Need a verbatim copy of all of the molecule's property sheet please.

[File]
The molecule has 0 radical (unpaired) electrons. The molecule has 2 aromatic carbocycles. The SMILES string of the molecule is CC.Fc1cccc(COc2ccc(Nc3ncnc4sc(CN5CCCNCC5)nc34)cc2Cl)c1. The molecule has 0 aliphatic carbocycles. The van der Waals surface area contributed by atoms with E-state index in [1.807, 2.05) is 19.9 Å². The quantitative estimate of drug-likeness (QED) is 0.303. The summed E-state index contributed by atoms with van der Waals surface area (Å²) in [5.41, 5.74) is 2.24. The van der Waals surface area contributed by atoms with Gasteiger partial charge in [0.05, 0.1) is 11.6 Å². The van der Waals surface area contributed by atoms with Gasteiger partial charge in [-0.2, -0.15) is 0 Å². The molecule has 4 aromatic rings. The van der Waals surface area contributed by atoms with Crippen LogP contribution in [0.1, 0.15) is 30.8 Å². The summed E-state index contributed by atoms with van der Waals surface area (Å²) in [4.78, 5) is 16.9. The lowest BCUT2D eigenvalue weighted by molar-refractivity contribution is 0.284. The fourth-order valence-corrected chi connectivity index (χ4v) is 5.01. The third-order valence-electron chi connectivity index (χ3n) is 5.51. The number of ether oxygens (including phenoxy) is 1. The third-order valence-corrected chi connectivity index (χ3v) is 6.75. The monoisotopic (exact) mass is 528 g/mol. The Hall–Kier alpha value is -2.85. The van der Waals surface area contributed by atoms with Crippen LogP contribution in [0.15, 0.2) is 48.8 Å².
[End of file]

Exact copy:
The molecule has 0 radical (unpaired) electrons. The molecule has 2 aromatic carbocycles. The SMILES string of the molecule is CC.Fc1cccc(COc2ccc(Nc3ncnc4sc(CN5CCCNCC5)nc34)cc2Cl)c1. The molecule has 0 aliphatic carbocycles. The van der Waals surface area contributed by atoms with E-state index in [1.807, 2.05) is 19.9 Å². The quantitative estimate of drug-likeness (QED) is 0.303. The summed E-state index contributed by atoms with van der Waals surface area (Å²) in [5.41, 5.74) is 2.24. The van der Waals surface area contributed by atoms with Gasteiger partial charge in [0.05, 0.1) is 11.6 Å². The van der Waals surface area contributed by atoms with Gasteiger partial charge in [-0.2, -0.15) is 0 Å². The molecule has 4 aromatic rings. The van der Waals surface area contributed by atoms with Crippen LogP contribution in [0.1, 0.15) is 30.8 Å². The summed E-state index contributed by atoms with van der Waals surface area (Å²) in [4.78, 5) is 16.9. The lowest BCUT2D eigenvalue weighted by molar-refractivity contribution is 0.284. The fourth-order valence-corrected chi connectivity index (χ4v) is 5.01. The third-order valence-electron chi connectivity index (χ3n) is 5.51. The number of ether oxygens (including phenoxy) is 1. The third-order valence-corrected chi connectivity index (χ3v) is 6.75. The monoisotopic (exact) mass is 528 g/mol. The Hall–Kier alpha value is -2.85. The van der Waals surface area contributed by atoms with Crippen LogP contribution in [0.15, 0.2) is 48.8 Å².